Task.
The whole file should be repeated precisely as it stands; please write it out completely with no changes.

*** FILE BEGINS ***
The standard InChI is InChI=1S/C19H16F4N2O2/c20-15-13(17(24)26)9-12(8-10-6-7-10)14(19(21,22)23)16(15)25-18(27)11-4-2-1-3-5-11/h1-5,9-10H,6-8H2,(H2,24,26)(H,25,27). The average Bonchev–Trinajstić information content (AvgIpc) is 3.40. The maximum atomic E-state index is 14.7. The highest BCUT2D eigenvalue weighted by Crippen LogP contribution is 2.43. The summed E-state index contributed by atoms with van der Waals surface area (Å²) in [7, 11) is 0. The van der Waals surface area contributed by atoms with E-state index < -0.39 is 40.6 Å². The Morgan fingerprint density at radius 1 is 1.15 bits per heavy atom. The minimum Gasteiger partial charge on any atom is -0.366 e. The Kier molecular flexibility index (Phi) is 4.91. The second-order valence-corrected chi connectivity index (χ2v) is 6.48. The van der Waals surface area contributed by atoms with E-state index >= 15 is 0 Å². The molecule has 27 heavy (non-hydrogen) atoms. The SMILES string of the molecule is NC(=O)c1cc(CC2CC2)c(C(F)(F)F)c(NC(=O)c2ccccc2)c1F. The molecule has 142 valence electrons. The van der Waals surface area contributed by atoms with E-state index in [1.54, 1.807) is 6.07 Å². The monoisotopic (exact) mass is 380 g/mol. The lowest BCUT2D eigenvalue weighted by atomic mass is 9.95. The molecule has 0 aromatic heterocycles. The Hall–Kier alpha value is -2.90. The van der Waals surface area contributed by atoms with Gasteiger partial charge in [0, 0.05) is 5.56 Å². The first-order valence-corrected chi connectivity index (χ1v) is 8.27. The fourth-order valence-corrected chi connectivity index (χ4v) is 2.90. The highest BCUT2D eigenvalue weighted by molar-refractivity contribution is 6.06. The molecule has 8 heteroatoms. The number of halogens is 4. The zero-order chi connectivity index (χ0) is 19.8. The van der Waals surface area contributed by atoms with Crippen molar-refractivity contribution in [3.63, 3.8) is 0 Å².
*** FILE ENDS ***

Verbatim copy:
The standard InChI is InChI=1S/C19H16F4N2O2/c20-15-13(17(24)26)9-12(8-10-6-7-10)14(19(21,22)23)16(15)25-18(27)11-4-2-1-3-5-11/h1-5,9-10H,6-8H2,(H2,24,26)(H,25,27). The average Bonchev–Trinajstić information content (AvgIpc) is 3.40. The maximum atomic E-state index is 14.7. The highest BCUT2D eigenvalue weighted by Crippen LogP contribution is 2.43. The summed E-state index contributed by atoms with van der Waals surface area (Å²) in [7, 11) is 0. The van der Waals surface area contributed by atoms with E-state index < -0.39 is 40.6 Å². The Morgan fingerprint density at radius 1 is 1.15 bits per heavy atom. The minimum Gasteiger partial charge on any atom is -0.366 e. The Kier molecular flexibility index (Phi) is 4.91. The second-order valence-corrected chi connectivity index (χ2v) is 6.48. The van der Waals surface area contributed by atoms with E-state index >= 15 is 0 Å². The molecule has 27 heavy (non-hydrogen) atoms. The SMILES string of the molecule is NC(=O)c1cc(CC2CC2)c(C(F)(F)F)c(NC(=O)c2ccccc2)c1F. The molecule has 142 valence electrons. The van der Waals surface area contributed by atoms with E-state index in [1.54, 1.807) is 6.07 Å². The monoisotopic (exact) mass is 380 g/mol. The lowest BCUT2D eigenvalue weighted by atomic mass is 9.95. The molecule has 0 aromatic heterocycles. The Hall–Kier alpha value is -2.90. The van der Waals surface area contributed by atoms with Gasteiger partial charge in [0, 0.05) is 5.56 Å². The first-order valence-corrected chi connectivity index (χ1v) is 8.27. The fourth-order valence-corrected chi connectivity index (χ4v) is 2.90. The highest BCUT2D eigenvalue weighted by molar-refractivity contribution is 6.06. The molecule has 8 heteroatoms. The number of halogens is 4. The zero-order chi connectivity index (χ0) is 19.8. The van der Waals surface area contributed by atoms with Crippen molar-refractivity contribution in [3.63, 3.8) is 0 Å².